Water leaks were detected in several stations along the Taiwan Taoyuan International Airport metro rail line following heavy rains in northern Taiwan over the past week.
The line is to begin commercial operations on Thursday, but several elevated stations, including Linkou Chang Gung Memorial Hospital Station (A8), were on Saturday found to have rainwater on the platforms.
Taoyuan Metro Corp, which operates the line, said that rainwater accumulated on the platforms due to the stations’ “green” architecture, adding that it has contacted the Bureau of Taiwan High Speed Rail to examine and repair the leaks.
The bureau yesterday said that the leaks were caused by mud and fallen leaves clogging drainage holes and pipes, causing rainwater to overflow.
Some ceiling sections above the railway tracks were also found to be leaking rainwater, as their seams had come loose, it said, adding that it has asked the construction company to repair the ceilings.
Inspections at several elevated stations found that some drainage pipe joints had also come loose, the bureau said.
The elevated stations have a hollow section above the railway tracks to allow better lighting and ventilation, which might leak during heavy rains, it added.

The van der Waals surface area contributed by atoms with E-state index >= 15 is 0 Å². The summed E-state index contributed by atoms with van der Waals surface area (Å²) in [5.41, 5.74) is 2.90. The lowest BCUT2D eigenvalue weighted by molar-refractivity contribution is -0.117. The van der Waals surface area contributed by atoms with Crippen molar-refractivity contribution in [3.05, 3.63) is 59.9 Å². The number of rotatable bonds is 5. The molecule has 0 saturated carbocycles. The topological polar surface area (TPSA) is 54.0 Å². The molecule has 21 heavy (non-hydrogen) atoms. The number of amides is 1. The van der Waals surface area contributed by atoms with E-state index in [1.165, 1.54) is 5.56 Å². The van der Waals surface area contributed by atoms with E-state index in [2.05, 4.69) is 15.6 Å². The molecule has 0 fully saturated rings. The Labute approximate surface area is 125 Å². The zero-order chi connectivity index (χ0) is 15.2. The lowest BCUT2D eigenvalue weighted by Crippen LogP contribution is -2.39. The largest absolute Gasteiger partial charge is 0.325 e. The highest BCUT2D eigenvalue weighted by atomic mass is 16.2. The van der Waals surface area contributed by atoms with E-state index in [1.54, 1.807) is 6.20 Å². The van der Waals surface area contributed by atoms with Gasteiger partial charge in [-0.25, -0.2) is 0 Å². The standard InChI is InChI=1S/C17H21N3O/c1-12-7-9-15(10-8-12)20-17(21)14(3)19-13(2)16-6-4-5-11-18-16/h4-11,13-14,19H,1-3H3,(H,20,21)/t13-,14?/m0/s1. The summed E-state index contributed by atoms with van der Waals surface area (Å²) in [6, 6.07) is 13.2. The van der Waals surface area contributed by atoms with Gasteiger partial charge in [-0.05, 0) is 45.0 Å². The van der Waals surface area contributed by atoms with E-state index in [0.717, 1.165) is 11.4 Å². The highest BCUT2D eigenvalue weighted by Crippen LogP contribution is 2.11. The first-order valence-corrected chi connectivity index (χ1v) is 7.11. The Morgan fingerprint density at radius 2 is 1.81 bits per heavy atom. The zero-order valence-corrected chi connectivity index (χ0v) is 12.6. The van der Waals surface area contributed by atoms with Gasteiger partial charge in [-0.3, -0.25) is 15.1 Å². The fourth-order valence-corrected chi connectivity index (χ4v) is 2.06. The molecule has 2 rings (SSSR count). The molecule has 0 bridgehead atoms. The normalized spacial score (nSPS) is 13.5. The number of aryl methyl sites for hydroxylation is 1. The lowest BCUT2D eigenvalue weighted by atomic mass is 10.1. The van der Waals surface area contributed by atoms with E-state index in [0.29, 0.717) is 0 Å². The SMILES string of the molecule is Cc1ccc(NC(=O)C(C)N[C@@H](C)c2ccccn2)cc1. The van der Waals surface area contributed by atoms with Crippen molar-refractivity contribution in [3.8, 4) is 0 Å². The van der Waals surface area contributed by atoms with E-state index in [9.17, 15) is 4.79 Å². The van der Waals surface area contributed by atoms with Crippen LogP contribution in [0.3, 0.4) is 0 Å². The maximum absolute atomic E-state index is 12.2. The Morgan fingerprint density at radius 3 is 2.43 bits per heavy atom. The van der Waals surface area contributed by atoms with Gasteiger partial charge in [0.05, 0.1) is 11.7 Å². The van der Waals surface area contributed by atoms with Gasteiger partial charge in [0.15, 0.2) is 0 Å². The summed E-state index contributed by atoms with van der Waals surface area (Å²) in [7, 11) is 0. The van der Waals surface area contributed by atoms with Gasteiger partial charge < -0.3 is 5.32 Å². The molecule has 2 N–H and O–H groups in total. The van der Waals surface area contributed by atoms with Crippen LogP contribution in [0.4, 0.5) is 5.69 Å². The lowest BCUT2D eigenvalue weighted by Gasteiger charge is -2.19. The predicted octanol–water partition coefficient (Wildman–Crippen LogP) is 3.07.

The bureau said that it will re-evaluate its original wind and rain prevention designs, add prevention devices at hallways and platforms, and improve the rainwater drainage system, as well as ask the maintenance company to enhance its daily cleaning and maintenance operations.
Taoyuan Mayor Cheng Wen-tsan (鄭文燦) yesterday announced that the line’s operation hours will be extended to 9pm starting today.
Taoyuan Metro Corp said traffic on the line has reached more than 800,000 passengers since trial runs began on Feb. 16, adding that traffic reached 100,000 passengers yesterday alone, due to the 228 Memorial Day long weekend, which served as a load stress test.
It estimated that daily traffic would exceed 100,000 passengers in the final three days of the trial run.
The Taoyuan City Government yesterday announced a discount program for group tickets.
Tickets purchased in quantities of 300 or more will be given a 50 percent discount and the tickets will be valid for 100 days, during which passengers can ride an unlimited number of times between specific stations, Cheng said.
He said the program is aimed at encouraging people to use the line for their daily commute and that it targets groups such as large communities, companies, schools and government agencies.
Additional reporting by CNA
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